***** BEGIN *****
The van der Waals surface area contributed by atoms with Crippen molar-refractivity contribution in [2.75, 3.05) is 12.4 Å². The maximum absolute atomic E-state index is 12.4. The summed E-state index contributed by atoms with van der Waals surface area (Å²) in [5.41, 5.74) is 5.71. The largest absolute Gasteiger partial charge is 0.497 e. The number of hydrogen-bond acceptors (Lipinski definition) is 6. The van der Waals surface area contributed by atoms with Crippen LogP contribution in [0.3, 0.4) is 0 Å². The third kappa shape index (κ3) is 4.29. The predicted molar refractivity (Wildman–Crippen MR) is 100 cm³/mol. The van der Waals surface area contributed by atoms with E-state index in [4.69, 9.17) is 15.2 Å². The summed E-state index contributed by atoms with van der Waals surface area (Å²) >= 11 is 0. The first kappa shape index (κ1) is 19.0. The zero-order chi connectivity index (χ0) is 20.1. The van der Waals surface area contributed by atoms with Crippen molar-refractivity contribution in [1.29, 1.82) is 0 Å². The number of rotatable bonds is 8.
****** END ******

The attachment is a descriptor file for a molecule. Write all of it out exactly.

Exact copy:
The van der Waals surface area contributed by atoms with Crippen molar-refractivity contribution in [2.75, 3.05) is 12.4 Å². The maximum absolute atomic E-state index is 12.4. The summed E-state index contributed by atoms with van der Waals surface area (Å²) in [5.41, 5.74) is 5.71. The largest absolute Gasteiger partial charge is 0.497 e. The number of hydrogen-bond acceptors (Lipinski definition) is 6. The van der Waals surface area contributed by atoms with Crippen LogP contribution in [0.3, 0.4) is 0 Å². The third kappa shape index (κ3) is 4.29. The predicted molar refractivity (Wildman–Crippen MR) is 100 cm³/mol. The van der Waals surface area contributed by atoms with E-state index in [4.69, 9.17) is 15.2 Å². The summed E-state index contributed by atoms with van der Waals surface area (Å²) >= 11 is 0. The first kappa shape index (κ1) is 19.0. The zero-order chi connectivity index (χ0) is 20.1. The van der Waals surface area contributed by atoms with Crippen molar-refractivity contribution in [1.29, 1.82) is 0 Å². The number of rotatable bonds is 8.